King Charles will host South Africa's president in first state visit as sovereign

King Charles and Queen Consort greet crowds
King Charles and Queen Consort greet crowds

President Cyril Ramaphosa and First Lady Tshepo Motsepe will visit in November

The King will host his first state visit as monarch from the President and First Lady of South Africa.

President Cyril Ramaphosa, accompanied by First Lady Tshepo Motsepe, has accepted the invitation to attend Buckingham Palace in November.

It is understood the visit was in the early stages of being planned before the Queen’s death in September.

The King has visited South Africa on a number of occasions since his first tour of the country, which included Pretoria, Johannesburg, Durban and Cape Town, in 1997.

Queen Elizabeth II with President Mbeki of South Africa and the Duke of Edinburgh, at Windsor Home Park, during the president's three day State visit.
Queen Elizabeth II with President Mbeki of South Africa and the Duke of Edinburgh, at Windsor Home Park, during the president's three day State visit.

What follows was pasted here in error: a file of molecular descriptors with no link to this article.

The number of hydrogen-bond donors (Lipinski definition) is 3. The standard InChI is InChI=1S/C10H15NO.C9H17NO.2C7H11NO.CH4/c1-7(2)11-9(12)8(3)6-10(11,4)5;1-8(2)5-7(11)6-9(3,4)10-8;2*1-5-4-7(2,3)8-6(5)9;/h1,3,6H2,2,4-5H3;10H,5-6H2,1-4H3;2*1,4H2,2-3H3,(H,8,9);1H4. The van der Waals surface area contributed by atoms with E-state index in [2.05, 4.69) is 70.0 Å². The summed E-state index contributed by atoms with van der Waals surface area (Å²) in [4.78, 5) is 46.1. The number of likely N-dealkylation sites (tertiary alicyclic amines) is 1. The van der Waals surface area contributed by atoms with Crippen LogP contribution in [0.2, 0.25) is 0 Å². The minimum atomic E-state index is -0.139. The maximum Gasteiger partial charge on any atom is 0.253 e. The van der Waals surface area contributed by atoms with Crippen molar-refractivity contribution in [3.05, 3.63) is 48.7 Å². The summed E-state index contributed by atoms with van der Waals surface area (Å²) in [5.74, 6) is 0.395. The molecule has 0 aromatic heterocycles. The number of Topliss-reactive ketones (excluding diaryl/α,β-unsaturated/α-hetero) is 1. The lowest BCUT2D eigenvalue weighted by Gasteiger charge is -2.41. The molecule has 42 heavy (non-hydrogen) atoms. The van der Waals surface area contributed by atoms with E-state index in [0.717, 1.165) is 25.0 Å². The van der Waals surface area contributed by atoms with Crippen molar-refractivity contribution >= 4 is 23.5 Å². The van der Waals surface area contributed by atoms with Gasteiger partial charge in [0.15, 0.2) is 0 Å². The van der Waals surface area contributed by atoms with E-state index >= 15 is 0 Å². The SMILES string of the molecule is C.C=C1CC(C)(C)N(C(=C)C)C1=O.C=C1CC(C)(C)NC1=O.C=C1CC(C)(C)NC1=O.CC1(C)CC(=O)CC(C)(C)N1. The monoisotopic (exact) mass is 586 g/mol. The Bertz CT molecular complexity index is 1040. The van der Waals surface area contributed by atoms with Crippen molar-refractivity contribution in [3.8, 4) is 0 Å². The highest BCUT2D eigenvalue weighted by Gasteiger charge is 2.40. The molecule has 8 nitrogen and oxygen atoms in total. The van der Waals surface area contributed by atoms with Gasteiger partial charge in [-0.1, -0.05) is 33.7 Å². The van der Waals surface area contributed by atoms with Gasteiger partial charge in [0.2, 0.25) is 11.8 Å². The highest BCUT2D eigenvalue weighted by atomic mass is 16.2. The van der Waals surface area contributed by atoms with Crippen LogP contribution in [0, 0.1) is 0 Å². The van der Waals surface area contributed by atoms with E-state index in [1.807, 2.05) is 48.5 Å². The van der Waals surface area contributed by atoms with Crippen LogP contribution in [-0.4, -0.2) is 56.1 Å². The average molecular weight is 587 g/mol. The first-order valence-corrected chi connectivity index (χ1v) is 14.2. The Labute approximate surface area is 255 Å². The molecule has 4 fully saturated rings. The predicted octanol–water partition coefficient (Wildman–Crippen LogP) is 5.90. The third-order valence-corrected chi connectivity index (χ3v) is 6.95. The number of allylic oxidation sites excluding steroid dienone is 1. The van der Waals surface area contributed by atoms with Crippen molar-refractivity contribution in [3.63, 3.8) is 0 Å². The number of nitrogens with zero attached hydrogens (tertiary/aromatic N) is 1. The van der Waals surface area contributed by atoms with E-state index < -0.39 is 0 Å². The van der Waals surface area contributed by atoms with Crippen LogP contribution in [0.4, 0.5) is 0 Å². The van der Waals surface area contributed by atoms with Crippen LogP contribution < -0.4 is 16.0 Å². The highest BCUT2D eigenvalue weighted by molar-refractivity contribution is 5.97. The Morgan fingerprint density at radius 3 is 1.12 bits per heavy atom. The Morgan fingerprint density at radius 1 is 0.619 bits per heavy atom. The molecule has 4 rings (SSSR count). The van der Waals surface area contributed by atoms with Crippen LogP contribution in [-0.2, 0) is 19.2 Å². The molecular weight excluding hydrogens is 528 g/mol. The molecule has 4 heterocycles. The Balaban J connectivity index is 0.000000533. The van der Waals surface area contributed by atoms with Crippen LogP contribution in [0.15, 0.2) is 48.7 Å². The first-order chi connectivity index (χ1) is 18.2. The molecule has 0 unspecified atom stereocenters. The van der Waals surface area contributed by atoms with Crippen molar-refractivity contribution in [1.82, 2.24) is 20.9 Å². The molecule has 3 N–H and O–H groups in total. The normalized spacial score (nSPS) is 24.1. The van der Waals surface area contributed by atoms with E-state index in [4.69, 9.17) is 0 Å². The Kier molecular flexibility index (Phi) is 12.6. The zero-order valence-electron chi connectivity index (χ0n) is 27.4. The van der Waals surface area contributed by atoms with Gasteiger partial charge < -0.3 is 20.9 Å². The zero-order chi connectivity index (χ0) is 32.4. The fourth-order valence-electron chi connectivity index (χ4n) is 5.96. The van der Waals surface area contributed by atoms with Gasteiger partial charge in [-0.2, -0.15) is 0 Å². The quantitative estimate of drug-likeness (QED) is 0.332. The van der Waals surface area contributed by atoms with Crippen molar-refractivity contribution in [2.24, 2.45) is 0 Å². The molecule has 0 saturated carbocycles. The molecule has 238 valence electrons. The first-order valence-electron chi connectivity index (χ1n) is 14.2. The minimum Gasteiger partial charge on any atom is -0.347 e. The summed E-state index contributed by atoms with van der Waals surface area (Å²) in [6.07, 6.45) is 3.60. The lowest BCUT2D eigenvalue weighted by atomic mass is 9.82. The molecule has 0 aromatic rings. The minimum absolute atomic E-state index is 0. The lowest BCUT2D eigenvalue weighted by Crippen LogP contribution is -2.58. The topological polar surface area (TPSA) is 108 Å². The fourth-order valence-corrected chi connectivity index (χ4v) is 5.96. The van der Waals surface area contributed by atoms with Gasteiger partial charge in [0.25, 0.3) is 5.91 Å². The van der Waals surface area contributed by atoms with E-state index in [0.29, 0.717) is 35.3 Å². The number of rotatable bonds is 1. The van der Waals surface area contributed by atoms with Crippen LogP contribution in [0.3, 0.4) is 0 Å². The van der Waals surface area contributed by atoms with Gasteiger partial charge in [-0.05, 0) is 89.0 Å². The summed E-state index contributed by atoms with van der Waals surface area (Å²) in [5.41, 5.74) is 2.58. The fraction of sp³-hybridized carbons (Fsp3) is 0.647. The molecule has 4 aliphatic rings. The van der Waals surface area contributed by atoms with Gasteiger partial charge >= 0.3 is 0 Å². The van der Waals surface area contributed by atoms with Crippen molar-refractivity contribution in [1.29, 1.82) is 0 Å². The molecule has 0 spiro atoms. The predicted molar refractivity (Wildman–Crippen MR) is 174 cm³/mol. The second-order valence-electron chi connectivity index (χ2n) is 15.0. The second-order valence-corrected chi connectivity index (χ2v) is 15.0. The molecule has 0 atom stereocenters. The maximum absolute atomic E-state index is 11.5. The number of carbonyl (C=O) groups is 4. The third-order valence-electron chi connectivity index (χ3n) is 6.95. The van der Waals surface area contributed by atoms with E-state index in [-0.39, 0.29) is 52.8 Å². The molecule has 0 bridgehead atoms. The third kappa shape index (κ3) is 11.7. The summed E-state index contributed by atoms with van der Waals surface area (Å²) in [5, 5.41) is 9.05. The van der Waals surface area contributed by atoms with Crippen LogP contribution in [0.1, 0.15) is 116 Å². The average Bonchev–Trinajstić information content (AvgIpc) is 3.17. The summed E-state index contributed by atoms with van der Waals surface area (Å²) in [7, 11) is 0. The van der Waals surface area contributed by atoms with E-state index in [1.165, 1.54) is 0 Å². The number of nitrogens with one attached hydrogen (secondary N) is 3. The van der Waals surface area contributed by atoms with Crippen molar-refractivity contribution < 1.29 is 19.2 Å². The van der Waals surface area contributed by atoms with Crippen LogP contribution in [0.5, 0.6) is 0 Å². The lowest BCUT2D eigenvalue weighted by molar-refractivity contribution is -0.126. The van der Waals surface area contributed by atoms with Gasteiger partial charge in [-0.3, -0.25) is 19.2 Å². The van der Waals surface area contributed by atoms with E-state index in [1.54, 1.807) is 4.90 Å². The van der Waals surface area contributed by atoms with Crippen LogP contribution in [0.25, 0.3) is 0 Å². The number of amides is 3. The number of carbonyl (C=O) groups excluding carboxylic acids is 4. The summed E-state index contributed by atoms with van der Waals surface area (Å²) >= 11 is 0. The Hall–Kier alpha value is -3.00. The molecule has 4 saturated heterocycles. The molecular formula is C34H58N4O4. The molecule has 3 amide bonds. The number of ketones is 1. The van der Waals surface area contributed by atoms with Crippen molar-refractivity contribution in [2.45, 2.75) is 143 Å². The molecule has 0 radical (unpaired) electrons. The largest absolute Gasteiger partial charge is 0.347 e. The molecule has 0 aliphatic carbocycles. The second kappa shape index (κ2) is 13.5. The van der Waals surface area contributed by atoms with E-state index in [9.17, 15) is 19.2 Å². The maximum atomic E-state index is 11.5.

His last trip was in 2011, when along with the Queen Consort, then the Duchess of Cornwall, he carried out engagements including a speech on climate change at the University of Cape Town and a visit to the Black Rhino Range expansion project in Phinda Game Reserve.

They also attended the Nelson Mandela Foundation, where they were received by Graca Machel, the former president’s widow.

Charles was also present at Mr Mandela’s funeral in 2013, remarking the world would be a “poorer place without him” and that he was owed “an enormous debt of gratitude for what he’s managed to achieve with his life”.

The King and the Queen Consort, then the Prince of Wales and Duchess of Cornwall, also welcomed President Jacob Zuma at the start of a state visit in the UK in 2010.

Mr Ramaphosa’s visit will take place from Tuesday November 22 to Thursday November 24 and be hosted by the King and Queen Consort at Buckingham Palace.

It comes as Mr Ramaphosa faces allegations of money laundering that threaten his position at the heart of Africa’s most developed economy.

The president has denied the accusations, which include illegally holding around four million dollars in cash at his game ranch in northern South Africa and covering up its theft in an attempt to hide the existence of the money.